A summary of the latest employment law news and developments.
IR35 is anti-avoidance tax legislation which is designed to tax any disguised employment at the same rate as tax applied to normal employees employed directly by the client.
This means any self-employment individuals who receive payments via an intermediary such as their own personal service company and would be classed as employees if they were directly employed by the client will need to be subject to income tax and national insurance deductions by the client.
It is currently for the personal service company itself to determine the employment status of the independent contractor and to apply taxation where the contractor would not be regarded as genuinely self-employed, whereas this will change to place the liability for taxation onto the client.
Therefore, from 6 April 2021, medium and large sized businesses will require the client (not the personal service company) to determine whether the independent contractor is genuinely self-employed or not. Where the client deems that the contractor is more likely to be an employee if the contractor were directly employed by the client, then the client will be responsible and liable for deducting the income tax and national insurance contributions in the same way as if the independent contractor was an employee of its business.
The IR35 rules exempts ‘small companies’. As such, the rules will not be applied to any private company which is defined as ‘small’. A small company is defined as having:
1. an annual turnover of less than £10.2 million;
2. a balance sheet total of less than £5.1 million; and
3. less than 50 employees.
If 2 of the 3 criteria are met, then the company will be regarded as small and the changes will not apply. In other words, the tax liability will remain with the intermediary or personal service company and not with the client.
You may find the governments Check Employment Status For Tax tool (CEST) useful. The CEST tool asks a series of questions to give an indication of employment status of particular engagements.
You can listen to our Podcast on IR35 which is available on our website here.
Pay rate changes with effect from April 2021
From 1 April 2021, the national living wage rate will apply to all aged 23 and over.
The new rates are as follows:
Aged 23 and over – £8.91
aged 21 to 22 – £8.36
aged 18 to 20 – £6.56
aged 16 to 17 – £4.62
Apprentices (in their first year): £4.30
From 4 April 2021, rates of Statutory Maternity Pay, Statutory Paternity Pay, Statutory Adoption Pay, Statutory Shared Parental Pay and Statutory Parental Bereavement Pay will increase to £151.97 (or 90% of an employee’s average weekly earnings, whichever is lower).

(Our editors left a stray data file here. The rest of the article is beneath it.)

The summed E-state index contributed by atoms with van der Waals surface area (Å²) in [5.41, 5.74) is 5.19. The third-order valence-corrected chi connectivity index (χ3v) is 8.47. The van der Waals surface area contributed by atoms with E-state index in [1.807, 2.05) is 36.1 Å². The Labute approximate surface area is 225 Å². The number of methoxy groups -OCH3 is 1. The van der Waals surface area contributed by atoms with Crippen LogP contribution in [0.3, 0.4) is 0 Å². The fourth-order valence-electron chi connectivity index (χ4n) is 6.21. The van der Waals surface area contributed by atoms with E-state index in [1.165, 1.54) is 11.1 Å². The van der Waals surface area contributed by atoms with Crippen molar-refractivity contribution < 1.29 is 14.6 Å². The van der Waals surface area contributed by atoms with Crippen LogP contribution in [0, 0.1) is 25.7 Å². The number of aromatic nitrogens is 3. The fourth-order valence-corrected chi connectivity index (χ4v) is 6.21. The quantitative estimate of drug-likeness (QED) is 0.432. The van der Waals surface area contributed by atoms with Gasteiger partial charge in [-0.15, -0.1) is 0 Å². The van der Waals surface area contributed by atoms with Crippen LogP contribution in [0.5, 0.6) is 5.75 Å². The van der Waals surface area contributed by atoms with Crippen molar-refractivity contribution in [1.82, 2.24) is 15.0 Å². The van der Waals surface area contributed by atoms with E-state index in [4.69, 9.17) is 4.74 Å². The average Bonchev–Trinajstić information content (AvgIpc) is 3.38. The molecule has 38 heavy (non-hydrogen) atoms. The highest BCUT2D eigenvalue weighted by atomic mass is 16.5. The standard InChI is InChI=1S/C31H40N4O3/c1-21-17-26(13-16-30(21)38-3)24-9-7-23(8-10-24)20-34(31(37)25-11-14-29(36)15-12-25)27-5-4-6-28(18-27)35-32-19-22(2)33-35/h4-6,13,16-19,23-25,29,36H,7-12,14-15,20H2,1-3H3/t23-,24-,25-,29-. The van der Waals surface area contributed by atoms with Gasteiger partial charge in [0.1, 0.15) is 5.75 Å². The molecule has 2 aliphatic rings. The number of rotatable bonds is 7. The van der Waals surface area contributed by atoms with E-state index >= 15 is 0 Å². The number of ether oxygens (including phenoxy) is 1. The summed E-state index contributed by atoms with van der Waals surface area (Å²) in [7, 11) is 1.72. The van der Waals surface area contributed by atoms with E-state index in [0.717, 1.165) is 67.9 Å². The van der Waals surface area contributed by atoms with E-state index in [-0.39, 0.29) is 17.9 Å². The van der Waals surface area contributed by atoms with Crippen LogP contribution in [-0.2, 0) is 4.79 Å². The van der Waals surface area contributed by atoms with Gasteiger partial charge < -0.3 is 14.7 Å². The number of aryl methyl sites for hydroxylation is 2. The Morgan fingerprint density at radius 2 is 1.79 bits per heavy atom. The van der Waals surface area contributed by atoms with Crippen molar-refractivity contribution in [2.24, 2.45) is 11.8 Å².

The statutory sick pay (SSP) standard rate will also increase from 6 April 2021 to £96.35 per week.
All of these statutory pay changes will need to be reflected in your payroll from the above stated dates.
Statutory Sick Pay
New statutory sick pay regulations come into force on 6 April 2021. These provide for certain small and medium sized employers to reclaim some, or all, of their SSP costs from HMRC under the rebate scheme, to increase the maximum amounts that can be claimed in line with the increase in the SSP rate from 6 April 2021.
On 6 March 2021, the Department of Health and Social Care announced that businesses of all sizes can now register to order lateral flow tests for their workers from 13 March 2021. Previously, businesses were required to have at least 50 employees. Businesses are encouraged to register their interest by 31 March 2021 at https://www.gov.uk/get-workplace-coronavirus-tests
Anyone travelling abroad from England must now complete a declaration form for international travel (except for travel to Ireland). This requirement will be relevant to workers travelling overseas for essential work purposes. This form can be found here.
Gender Pay Gap Reporting
Each year, employers with 250 or more employees are legally required to report on the difference in earnings between men and women. This exercise helps organisations to understand the size and causes of pay disparity and provides companies with insight which can be used to identify strategies which will narrow the gap.
Most public authority employers were originally expected to publish their gender pay gap information by 30 March 2021, and private, voluntary, and all other public authority employers by 4 April 2021. However, due to the ongoing complications caused by coronavirus, employers have been given a six-month reprieve, with the deadline now extended until 5 October 2021 for all employers.
Other changes this year
The new Employment Bill is expected to be published in 2021, which may include the right for all workers to request a more predictable and stable contract after 26 weeks of service and extending redundancy protection to include pregnancy and maternity discrimination. It could also reduce the grounds on which employers would be able to refuse requests for flexible working. It will be interesting to see if the Government also looks to make further changes to employment law now the UK has left the EU.
Watch this space for more information regarding this…